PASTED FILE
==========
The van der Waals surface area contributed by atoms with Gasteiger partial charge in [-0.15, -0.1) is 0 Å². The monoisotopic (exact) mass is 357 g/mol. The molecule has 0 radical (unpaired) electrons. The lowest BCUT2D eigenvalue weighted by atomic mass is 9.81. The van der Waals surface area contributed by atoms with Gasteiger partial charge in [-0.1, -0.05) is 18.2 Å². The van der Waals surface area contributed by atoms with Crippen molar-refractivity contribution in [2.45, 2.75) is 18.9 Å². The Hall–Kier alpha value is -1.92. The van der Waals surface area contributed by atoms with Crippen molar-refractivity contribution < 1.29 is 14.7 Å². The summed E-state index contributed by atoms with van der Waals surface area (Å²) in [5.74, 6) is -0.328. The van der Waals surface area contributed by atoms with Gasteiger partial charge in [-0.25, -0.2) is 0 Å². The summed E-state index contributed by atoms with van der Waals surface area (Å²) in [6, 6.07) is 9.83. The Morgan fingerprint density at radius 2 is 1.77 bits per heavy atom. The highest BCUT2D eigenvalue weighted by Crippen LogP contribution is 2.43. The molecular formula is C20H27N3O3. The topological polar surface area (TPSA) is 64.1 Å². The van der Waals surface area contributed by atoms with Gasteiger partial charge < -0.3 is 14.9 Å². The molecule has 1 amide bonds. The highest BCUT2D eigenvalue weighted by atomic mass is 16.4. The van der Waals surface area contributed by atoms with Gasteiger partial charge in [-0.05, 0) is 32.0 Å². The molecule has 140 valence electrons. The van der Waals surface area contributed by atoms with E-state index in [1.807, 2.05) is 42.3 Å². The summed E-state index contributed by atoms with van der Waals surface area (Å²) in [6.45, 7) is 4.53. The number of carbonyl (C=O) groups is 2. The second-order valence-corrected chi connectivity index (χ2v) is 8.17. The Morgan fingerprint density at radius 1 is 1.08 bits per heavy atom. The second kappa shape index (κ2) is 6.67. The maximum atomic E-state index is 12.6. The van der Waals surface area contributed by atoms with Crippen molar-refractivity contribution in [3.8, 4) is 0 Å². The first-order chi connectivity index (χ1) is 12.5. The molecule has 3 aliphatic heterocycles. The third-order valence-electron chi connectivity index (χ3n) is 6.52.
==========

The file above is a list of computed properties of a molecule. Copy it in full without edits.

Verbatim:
The van der Waals surface area contributed by atoms with Gasteiger partial charge in [-0.15, -0.1) is 0 Å². The monoisotopic (exact) mass is 357 g/mol. The molecule has 0 radical (unpaired) electrons. The lowest BCUT2D eigenvalue weighted by atomic mass is 9.81. The van der Waals surface area contributed by atoms with Gasteiger partial charge in [-0.1, -0.05) is 18.2 Å². The van der Waals surface area contributed by atoms with Crippen molar-refractivity contribution in [2.45, 2.75) is 18.9 Å². The Hall–Kier alpha value is -1.92. The van der Waals surface area contributed by atoms with Crippen molar-refractivity contribution < 1.29 is 14.7 Å². The summed E-state index contributed by atoms with van der Waals surface area (Å²) in [5.74, 6) is -0.328. The van der Waals surface area contributed by atoms with Gasteiger partial charge in [-0.25, -0.2) is 0 Å². The summed E-state index contributed by atoms with van der Waals surface area (Å²) in [6, 6.07) is 9.83. The Morgan fingerprint density at radius 2 is 1.77 bits per heavy atom. The highest BCUT2D eigenvalue weighted by Crippen LogP contribution is 2.43. The molecular formula is C20H27N3O3. The topological polar surface area (TPSA) is 64.1 Å². The van der Waals surface area contributed by atoms with Gasteiger partial charge < -0.3 is 14.9 Å². The molecule has 1 amide bonds. The highest BCUT2D eigenvalue weighted by atomic mass is 16.4. The van der Waals surface area contributed by atoms with Gasteiger partial charge in [-0.05, 0) is 32.0 Å². The molecule has 140 valence electrons. The van der Waals surface area contributed by atoms with E-state index in [1.807, 2.05) is 42.3 Å². The summed E-state index contributed by atoms with van der Waals surface area (Å²) in [6.45, 7) is 4.53. The number of carbonyl (C=O) groups is 2. The second-order valence-corrected chi connectivity index (χ2v) is 8.17. The Morgan fingerprint density at radius 1 is 1.08 bits per heavy atom. The second kappa shape index (κ2) is 6.67. The maximum atomic E-state index is 12.6. The van der Waals surface area contributed by atoms with Crippen molar-refractivity contribution in [3.8, 4) is 0 Å². The first-order chi connectivity index (χ1) is 12.5. The molecule has 3 aliphatic heterocycles. The third-order valence-electron chi connectivity index (χ3n) is 6.52.